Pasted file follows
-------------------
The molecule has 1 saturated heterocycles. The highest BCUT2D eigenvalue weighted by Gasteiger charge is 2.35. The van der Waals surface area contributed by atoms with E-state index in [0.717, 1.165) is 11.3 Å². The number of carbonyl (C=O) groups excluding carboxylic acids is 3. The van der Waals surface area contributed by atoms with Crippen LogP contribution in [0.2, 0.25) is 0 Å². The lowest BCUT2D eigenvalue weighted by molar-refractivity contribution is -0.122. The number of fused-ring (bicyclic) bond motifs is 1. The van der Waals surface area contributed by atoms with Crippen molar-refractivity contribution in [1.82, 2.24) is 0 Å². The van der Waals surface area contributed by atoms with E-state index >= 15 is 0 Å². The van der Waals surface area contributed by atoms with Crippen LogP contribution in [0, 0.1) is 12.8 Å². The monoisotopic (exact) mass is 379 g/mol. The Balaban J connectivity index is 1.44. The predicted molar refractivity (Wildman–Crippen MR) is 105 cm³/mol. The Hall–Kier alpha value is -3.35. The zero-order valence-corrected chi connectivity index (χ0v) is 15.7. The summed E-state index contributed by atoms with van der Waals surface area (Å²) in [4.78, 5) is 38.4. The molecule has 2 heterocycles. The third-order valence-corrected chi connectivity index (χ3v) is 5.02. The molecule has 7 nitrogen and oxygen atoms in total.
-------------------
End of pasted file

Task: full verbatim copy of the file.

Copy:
The molecule has 1 saturated heterocycles. The highest BCUT2D eigenvalue weighted by Gasteiger charge is 2.35. The van der Waals surface area contributed by atoms with E-state index in [0.717, 1.165) is 11.3 Å². The number of carbonyl (C=O) groups excluding carboxylic acids is 3. The van der Waals surface area contributed by atoms with Crippen LogP contribution in [0.2, 0.25) is 0 Å². The lowest BCUT2D eigenvalue weighted by molar-refractivity contribution is -0.122. The number of fused-ring (bicyclic) bond motifs is 1. The van der Waals surface area contributed by atoms with Crippen molar-refractivity contribution in [1.82, 2.24) is 0 Å². The van der Waals surface area contributed by atoms with E-state index >= 15 is 0 Å². The van der Waals surface area contributed by atoms with Crippen LogP contribution in [0, 0.1) is 12.8 Å². The monoisotopic (exact) mass is 379 g/mol. The Balaban J connectivity index is 1.44. The predicted molar refractivity (Wildman–Crippen MR) is 105 cm³/mol. The Hall–Kier alpha value is -3.35. The zero-order valence-corrected chi connectivity index (χ0v) is 15.7. The summed E-state index contributed by atoms with van der Waals surface area (Å²) in [4.78, 5) is 38.4. The molecule has 2 heterocycles. The third-order valence-corrected chi connectivity index (χ3v) is 5.02. The molecule has 7 nitrogen and oxygen atoms in total.